To space the slabs apart and to interlock them laterally, tie plates such as generally indicated at D are employed. One of the tie plates is shown in Fig. 4. It is made from sheet metal of a suitable gauge, and has openings formed therein so as to form cross-arms llll which tie the two side edges of the tie member'together. The side edges are cut and bent to form lugs l2-l 2 which are adapted to enter the If-shaped channels of the keepers, so as to tie the inner and outer wall slabs together, as will hereinafter be described. It may also be stated that the tie plates may be made of varying widths, and walls of varying thickness can accordingly be constructed. In actual practice the slabs may be an inch, more or less, in thickness; they may be a foot wide, and of any desired length.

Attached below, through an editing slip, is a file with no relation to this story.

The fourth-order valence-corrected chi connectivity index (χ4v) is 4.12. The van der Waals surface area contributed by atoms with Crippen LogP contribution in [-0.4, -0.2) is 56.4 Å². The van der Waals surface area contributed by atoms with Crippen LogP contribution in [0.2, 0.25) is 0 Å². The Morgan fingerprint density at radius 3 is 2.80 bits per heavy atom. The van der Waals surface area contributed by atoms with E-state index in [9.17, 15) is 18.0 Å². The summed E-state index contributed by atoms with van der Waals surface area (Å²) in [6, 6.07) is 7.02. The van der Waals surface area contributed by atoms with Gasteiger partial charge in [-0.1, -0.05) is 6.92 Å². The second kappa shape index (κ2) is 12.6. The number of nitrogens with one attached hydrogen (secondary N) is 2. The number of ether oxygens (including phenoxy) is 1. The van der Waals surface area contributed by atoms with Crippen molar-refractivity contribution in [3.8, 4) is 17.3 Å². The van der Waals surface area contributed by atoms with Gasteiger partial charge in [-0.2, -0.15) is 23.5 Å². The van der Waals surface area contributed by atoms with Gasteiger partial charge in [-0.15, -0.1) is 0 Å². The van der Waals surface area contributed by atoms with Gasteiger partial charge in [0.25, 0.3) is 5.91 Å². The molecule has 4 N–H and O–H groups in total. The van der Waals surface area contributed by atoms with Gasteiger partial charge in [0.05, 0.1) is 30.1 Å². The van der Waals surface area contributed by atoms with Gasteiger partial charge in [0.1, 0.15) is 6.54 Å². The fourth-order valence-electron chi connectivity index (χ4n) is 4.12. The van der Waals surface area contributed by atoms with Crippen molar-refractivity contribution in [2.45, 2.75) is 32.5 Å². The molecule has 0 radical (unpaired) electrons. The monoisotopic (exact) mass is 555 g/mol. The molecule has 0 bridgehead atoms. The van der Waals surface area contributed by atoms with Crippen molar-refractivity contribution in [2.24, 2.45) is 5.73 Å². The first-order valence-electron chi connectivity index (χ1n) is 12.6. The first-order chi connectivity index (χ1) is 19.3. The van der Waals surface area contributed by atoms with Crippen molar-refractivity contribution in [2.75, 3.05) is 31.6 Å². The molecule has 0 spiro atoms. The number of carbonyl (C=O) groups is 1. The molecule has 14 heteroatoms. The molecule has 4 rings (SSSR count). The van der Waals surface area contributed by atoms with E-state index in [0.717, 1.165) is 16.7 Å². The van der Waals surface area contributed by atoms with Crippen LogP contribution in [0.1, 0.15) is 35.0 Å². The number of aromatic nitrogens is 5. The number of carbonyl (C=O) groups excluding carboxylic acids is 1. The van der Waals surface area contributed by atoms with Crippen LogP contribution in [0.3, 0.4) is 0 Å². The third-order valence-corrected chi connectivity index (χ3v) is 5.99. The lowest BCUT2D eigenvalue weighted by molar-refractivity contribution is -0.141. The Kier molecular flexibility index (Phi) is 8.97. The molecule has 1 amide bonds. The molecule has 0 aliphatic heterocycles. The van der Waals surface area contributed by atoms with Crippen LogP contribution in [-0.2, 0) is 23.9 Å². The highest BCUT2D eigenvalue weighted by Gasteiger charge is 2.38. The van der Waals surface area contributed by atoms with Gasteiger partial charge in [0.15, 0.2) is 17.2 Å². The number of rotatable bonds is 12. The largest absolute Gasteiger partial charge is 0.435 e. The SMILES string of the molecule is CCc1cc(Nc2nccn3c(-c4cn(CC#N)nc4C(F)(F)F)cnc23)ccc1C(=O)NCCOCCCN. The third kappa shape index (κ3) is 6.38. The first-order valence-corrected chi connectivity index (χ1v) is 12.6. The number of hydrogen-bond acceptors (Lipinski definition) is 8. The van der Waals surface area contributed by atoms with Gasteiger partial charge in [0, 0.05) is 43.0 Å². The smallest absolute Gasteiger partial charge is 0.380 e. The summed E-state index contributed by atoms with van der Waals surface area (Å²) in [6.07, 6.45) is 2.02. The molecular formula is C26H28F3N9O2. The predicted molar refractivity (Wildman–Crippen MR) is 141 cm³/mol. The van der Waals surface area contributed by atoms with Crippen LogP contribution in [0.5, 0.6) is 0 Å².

In erecting a wall at a building site, a bottom row of slabs is first installed, and a set of halfheight tie plates is introduced between the keepers in the T-shaped channels, so as to maintain the outer and inner slabs spaced apart a given distance, and also to prevent spreading of the slabs. At the corners H-shaped interlocking members are introduced in the T-shaped channels, as shown at M, and if slabs are to be connected end to end, as shown in Fig. 6, similar H-shaped interlocking members or keepers are introduced. After the first tier of slabs has been placed in position, a second tier may be set on top thereof, and full-height tie plates, will then be introduced, the same being true of the H- shaped interlocking members indicated at M. This is important, as the full-height tie plates thus introduced will present their middle or strongest section between each tier of slabs A and B, thus insuring a firm interlock between the inner and outer wall slabs, which maintains the proper spacing laterally; While the H-shapcd in- The keepers are not only terlocks at the corners and ends tie the slabs together longitudinally. After the desired number of tiers have been erected the concrete may be poured into the space E formed between the in ner and outer slabs, and when this is set, a rigid wall will be formed, with the slabs A and B as an integral part thereof.